The pursuit of intoxication through drugs, according to UCLA psycho-pharmacologist Siegel, is the ``fourth drive,'' as deep-rooted as our instinctual cravings for food, water and sex. ``Although chapters on alcohol, opium, cocaine, cannabis, etc. pack a welter of details, this volume seems suspect in both its theorizing and its interpretation of experiments,'' noted PW. (Aug.)
Our pursuit of intoxication is inevitable, irrepressible, and universal, according to Siegel, a research psychopharmacologist from UCLA. He argues that the appetite for drugs, the ``fourth drive,'' is as much a part of human nature as the drive to satisfy hunger, thirst, and sex. His examination of drugs includes coffee, various hallucinogens, tobacco, alcohol, opium, marijuana, and cocaine. Siegel engagingly describes the animals and some human cultures that consume various plants and experience ``controlled'' intoxication. Modern users have unfortunately forgone natural feeding strategies that limit addiction and abuse. So fundamental is this pursuit that attempts to prohibit intoxicants have repeatedly failed. Siegel's answer (to make drugs safe) is well argued and persuasive. Recommended for wide purchase.-- Laurie Bartolini, Lincoln Lib., Springfield, Ill.
School Library Journal
YA-- In the midst of the wealth of books on the horrors of drug abuse, Siegel's effort provides contrast as it studies why humans, and many animals, seek intoxication in one form or another. The first part of the book discusses plant origins for many intoxications, and the effects on wild, domesticated, and caged animals, with some parallels drawn to human behavior. The second part discusses humanity's desire to expand its range of experience. Here Siegel provides a history of drug use and abuse which is most enlightening and includes alcohol and tobacco as abused and dangerous substances. He proceeds to a discussion of modern designer drugs and their effects, and the reasons for their existence and popularity, using examples throughout as well as reports of horror stories from crime annals. He stresses that crimes committed under the influence of drugs are NOT caused by the drug, and that the predisposition to violence exists within some individuals. His history of drugs as they have affected American politics up through the Reagan administration is most insightful, as are his comments on the futility of the anti-drug crusade as it is now waged. His conclusion states clearly that legalization of drugs is not a viable solution. This book challenges the thinking of high school students and puts the subject in a historical context which allows them to begin adult consideration of an age-old problem. The ideas here are not orthodox, but they are thought-provoking.-- Dorcas Hand, Episcopal High School, Bellaire, TX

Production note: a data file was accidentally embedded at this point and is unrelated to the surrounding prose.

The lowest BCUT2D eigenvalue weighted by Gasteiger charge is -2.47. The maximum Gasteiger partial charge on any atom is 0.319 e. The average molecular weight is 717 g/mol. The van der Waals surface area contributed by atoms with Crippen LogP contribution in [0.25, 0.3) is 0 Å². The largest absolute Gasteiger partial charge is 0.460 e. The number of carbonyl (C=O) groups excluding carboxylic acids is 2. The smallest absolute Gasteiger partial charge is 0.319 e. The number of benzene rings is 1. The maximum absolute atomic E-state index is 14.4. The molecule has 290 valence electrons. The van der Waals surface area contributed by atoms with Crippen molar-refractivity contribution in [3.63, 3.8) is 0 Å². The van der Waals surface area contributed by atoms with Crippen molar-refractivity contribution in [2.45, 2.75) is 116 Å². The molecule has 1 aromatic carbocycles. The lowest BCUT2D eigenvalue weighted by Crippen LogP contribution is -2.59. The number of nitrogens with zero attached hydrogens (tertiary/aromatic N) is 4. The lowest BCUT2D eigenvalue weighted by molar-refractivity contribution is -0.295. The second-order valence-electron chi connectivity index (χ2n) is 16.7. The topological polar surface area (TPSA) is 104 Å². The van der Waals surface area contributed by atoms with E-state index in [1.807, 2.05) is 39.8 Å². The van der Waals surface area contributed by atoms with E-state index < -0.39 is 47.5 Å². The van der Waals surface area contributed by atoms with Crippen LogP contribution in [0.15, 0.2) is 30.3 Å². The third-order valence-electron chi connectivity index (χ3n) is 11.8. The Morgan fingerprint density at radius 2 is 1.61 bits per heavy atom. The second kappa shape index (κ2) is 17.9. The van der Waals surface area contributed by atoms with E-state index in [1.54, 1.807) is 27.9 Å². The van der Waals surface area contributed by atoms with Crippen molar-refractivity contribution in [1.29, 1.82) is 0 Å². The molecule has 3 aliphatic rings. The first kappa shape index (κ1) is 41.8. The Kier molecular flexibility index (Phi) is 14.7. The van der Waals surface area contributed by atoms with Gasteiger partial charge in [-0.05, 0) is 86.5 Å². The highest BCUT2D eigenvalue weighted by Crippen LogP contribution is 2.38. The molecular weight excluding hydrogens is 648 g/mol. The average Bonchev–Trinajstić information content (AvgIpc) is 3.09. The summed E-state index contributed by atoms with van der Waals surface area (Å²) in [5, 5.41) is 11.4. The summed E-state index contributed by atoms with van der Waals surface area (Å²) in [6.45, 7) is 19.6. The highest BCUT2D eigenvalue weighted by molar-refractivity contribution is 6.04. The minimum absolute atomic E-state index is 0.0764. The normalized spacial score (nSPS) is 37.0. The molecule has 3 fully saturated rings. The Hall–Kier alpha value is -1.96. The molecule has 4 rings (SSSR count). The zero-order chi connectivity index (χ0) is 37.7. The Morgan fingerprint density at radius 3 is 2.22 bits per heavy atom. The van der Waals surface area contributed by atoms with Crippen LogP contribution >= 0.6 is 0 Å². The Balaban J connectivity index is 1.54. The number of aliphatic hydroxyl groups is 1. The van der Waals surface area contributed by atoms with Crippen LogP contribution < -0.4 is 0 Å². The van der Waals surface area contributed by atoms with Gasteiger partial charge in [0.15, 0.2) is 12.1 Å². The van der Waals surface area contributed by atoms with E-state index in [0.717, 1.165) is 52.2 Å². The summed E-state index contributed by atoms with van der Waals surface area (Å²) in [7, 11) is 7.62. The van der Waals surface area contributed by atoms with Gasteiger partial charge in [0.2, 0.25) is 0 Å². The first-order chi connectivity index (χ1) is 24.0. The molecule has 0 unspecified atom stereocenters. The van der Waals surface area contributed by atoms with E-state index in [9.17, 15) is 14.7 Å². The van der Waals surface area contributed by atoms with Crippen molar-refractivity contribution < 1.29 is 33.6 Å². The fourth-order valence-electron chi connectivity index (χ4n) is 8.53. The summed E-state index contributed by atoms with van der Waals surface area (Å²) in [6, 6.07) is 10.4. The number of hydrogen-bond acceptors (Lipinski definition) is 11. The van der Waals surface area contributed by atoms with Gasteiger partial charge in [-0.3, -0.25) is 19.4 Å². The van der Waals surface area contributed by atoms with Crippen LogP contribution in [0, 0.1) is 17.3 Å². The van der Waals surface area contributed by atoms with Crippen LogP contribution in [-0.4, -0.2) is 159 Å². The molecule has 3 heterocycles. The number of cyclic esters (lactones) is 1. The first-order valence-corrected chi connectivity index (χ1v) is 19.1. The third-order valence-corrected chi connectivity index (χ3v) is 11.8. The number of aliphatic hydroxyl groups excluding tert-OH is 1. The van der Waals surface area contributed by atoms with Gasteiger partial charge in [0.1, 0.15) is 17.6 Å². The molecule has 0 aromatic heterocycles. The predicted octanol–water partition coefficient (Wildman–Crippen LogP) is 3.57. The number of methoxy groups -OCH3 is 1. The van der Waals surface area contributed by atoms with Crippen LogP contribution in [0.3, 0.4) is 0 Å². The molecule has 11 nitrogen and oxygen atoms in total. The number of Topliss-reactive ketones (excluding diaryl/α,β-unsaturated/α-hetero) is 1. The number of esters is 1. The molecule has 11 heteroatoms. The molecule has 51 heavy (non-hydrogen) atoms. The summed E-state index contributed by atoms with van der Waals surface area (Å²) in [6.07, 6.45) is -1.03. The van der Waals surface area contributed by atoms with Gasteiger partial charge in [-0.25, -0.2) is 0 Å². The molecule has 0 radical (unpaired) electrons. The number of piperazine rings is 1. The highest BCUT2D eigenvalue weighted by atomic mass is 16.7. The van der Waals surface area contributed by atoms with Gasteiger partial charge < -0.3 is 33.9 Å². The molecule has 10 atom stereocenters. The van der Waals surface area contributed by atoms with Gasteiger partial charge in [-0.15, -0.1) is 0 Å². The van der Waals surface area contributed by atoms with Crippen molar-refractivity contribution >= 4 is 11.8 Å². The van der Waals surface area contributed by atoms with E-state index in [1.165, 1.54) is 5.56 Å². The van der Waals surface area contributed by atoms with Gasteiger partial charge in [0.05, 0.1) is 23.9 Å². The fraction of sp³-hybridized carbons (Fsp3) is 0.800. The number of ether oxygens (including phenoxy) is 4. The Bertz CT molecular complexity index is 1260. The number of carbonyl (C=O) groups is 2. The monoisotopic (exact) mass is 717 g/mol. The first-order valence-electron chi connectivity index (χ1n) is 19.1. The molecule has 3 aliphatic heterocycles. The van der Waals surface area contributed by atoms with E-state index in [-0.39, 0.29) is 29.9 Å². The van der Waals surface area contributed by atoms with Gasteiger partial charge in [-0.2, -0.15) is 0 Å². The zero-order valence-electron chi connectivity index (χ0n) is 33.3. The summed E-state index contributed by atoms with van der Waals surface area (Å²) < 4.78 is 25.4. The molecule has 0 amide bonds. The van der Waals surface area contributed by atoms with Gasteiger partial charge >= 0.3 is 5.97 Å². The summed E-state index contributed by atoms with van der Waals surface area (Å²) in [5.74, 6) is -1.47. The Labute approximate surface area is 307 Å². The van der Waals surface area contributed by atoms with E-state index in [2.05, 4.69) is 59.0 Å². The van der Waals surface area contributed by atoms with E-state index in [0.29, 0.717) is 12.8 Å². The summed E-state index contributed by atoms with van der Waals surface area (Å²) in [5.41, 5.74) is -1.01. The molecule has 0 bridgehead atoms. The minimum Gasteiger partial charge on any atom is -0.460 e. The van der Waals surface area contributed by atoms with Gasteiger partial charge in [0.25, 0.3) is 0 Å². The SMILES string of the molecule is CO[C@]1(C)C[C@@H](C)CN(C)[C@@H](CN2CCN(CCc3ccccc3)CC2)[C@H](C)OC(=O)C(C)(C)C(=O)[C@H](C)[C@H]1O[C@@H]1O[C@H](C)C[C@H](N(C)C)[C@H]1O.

Siegal (UCLA) draws on extensive experience with psychopharmacology to clarify some of the issues of use, control and abuse. Extensive bibliography. Annotation c. Book News, Inc., Portland, OR (booknews.com)